AUBURN, Wash. -- A long chute plunges downhill for a speed trial on the closed-loop course at Pacific Raceway near Auburn, Wash.
Yet all momentum generated on the straight stretch quickly switches to a significant brake check because of the too-tight S-curve at the end of the straight as it curls down to the circuit's lowest point.
It's a tricky cataract on an otherwise tame sequence of sweeps and bends bound by swift long shots and it's further complicated by the physics of inertial mass and gravity.
However, it's not too tricky for the latest rendition of a sporty compact-class four-door sedan in the 2009 line of Mitsubishi from Japan.
Posed on a stiff platform which counterbalances the pumped-up turbo muscle with sure-stick all-wheel-drive (AWD) traction and forceful brakes, a slick new Lancer Ralliart sedan scoots through the snaky section in a flat stance with sticky Yokohama summer tires clawing the tarmac.
The track course reveals that this new Ralliart rendition of the Lancer can perform hard-wrought maneuvers like a racy performance car.
It looks downright racy, too.
On a rippled body the style seems aggressive, with wheels pinned at corners of the package to balance the stance. Body parts extend only briefly over front and back edges in the manner of racers as the prow and windshield tip rearward to suggest swift movement.
Inspiration for that angular chin, wide-mouth trapezoidal grille gape and angry-eye headlamps stem from the menacing muzzle of a shark.
But it also resembles an 'Evo' -- nickname of Mitsubishi's World Rally Championship (WRC) race cars under the badge of Evolution.
To be precise, the full name of the Evo is Lancer Evolution, as its platform begins with a Lancer.
The Lancer name traces back to 1973 on Mitsubishi compacts marketed in Europe, Asia, Africa and the Middle East. Since 1974, Lancer has also been the name applied to Mitsubishi's raucous rally race car.
Tucked below the aluminum ducted hood of new Lancer Ralliart is Mitsubishi's 4B11 engine block, the same also used by Evo.
This is a high-performance 2.0-liter turbo-charged and inter-cooled in-line-four with MIVEC (Mitsubishi Innovative Valve timing and lift Electronic Control) equipment which maximizes the power boost across every nuance of the rev band.
In Lancer Ralliart the plant tunes to 235 hp at 6000 rpm with strong torque of 253 lb-ft at 3000 rpm.
It's teamed with Mitsubishi's six-speed TC-SST (Twin-Clutch Sportronic Shift Transmission), which is an automated manual shifter with a console-mounted shifter stick as well as magnesium shifter paddles at your fingertips on the steering wheel's crossbar.
You can drive it like an automatic, without a thought devoted to shifting gears, or you can switch to hands-on for shifting chores to maximize driver control.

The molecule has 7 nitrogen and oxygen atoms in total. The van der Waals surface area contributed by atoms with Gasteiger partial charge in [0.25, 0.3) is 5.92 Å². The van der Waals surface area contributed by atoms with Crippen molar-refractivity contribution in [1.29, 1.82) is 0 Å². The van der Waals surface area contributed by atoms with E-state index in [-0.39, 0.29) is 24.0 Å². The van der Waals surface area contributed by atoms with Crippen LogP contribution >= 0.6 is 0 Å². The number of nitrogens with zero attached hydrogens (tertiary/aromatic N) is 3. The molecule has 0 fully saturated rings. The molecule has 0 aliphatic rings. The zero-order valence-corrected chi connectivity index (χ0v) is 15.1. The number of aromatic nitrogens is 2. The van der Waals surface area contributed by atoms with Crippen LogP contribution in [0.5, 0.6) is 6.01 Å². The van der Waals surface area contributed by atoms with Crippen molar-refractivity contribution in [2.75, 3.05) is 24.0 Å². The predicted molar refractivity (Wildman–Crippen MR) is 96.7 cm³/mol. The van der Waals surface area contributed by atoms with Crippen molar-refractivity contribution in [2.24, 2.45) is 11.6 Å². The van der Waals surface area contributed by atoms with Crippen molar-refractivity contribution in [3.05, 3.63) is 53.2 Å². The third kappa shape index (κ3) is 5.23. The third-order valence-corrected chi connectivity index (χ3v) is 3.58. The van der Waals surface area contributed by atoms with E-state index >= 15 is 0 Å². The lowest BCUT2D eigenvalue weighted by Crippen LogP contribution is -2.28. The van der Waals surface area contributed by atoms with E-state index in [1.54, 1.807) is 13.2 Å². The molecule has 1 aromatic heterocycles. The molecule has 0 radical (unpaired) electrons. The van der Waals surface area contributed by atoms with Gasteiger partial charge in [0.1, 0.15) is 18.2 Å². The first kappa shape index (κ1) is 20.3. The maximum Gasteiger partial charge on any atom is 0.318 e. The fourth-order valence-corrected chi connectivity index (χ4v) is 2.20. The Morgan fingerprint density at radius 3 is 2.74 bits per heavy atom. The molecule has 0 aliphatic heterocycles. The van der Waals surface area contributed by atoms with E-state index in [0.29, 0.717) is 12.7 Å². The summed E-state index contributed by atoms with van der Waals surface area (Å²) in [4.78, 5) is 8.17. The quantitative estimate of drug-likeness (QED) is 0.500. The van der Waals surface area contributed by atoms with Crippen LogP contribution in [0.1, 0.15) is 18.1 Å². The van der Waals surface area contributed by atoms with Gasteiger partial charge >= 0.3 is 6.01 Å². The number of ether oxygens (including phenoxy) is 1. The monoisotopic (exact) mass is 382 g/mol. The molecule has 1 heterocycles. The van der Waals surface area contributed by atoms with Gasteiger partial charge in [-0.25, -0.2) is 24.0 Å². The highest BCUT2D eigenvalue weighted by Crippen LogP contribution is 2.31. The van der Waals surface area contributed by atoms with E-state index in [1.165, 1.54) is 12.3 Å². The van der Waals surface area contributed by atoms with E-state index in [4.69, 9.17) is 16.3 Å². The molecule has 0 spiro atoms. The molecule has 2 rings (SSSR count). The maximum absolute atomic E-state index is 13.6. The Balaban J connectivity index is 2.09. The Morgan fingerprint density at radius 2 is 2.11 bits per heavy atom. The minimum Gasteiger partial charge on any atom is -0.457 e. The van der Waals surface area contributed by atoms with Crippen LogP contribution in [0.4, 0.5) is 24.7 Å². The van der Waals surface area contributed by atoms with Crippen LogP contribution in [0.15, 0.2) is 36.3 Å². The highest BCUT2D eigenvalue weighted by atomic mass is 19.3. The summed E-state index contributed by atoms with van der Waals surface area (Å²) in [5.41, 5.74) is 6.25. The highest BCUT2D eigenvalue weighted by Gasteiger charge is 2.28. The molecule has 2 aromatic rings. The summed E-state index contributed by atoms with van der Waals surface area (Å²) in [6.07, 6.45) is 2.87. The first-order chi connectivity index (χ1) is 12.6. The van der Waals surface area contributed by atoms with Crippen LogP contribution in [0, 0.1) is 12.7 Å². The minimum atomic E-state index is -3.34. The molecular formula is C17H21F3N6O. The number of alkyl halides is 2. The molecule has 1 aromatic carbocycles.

The front-wheel-drive (FWD) platform which underpins Lancer Ralliart features a long 103.7-inch wheelbase and a wide 60-inch wheel track, which enhance stability for the vehicle when it's set in motion.
Ralliart has an independent front suspension system biased toward a low longitudinal roll center for predictable stability with an anti-roll bar that's 22 mm thick.
The independent multi-link rear suspension holds back wheels in line while also damping vertical movement prompted by pavement bumps.
Further, the car exhibits awesome stick-to-the-road ability because of the all-time AWD device with a front helical limited slip differential and mechanical rear limited-slip, plus Mitsubishi's ACD (Active Center Differential), which employs an electronically controlled hydraulic multi-plate clutch to split engine torque between front and rear wheels.
A punch switch allows the driver to manually manage the torque split for performance handling.
There are three ACD modes -- Tarmac, Gravel or Snow.
Select Tarmac and you'll get more torque applied to the rear wheels for quick accelerations on dry pavement; use the Snow mode to move more torque to front wheels and get a better grip in slippery stuff, or punch up Gravel for even torque distribution front to rear when running on shifty surfaces.
Other electronic hardware for safety aboard the Ralliart ranges from Active Stability Control (ASC) with Traction Control (TCL) to a sport anti-lock brake system (S-ABS) and electronic brake force distribution (EBD).
The cabin of Lancer Ralliart is an expansive space in a layout which shows two buckets up front and a back bench with room for three.
Lancer's dash is clean and uncluttered with the instrument panel tucked below a double-bubble cowl and binnacles housing the analog tachometer and speedometer.
Passengers are surrounded by air bags, including multi-stage frontal air bags and side air bags for front seats along with curtain-style air bags tucked in the ceiling for all outboard seats. There's even an inflatable air bag ahead of the driver's knees.
Front seatbelts employ load-limited and pretensioning apparatus, while backseat restraints include upper and lower anchors to mount a child's safety seat.
Lancer Ralliart lists a lot of preferred equipment.
Standards include air conditioning, power door locks, power to operate all windows, cruise control and a keyless remote entry device, auto-off headlamps with daytime running lights, a Bluetooth hands-free telephone interface, and 18-inch alloy wheels capped by 215/45R18 Yokohamas.
The optional Recaro Sport Package installs bolstered Recaro buckets up front, and a 650-watt Rockford-Fosgate premium audio kit with nine speakers and a CD changer in the dash for six discs, Sirius satellite radio service and HID (high intensity discharge) headlamps.
A Navigation Package, also optional, brings a 30-GB hard disk linked to a navigation system with carpool-lane guidance and updated NAVTEQ mapping.
Mitsubishi establishes a manufacturer's suggested retail price (MSRP) of $26,490 for the Lancer Ralliart.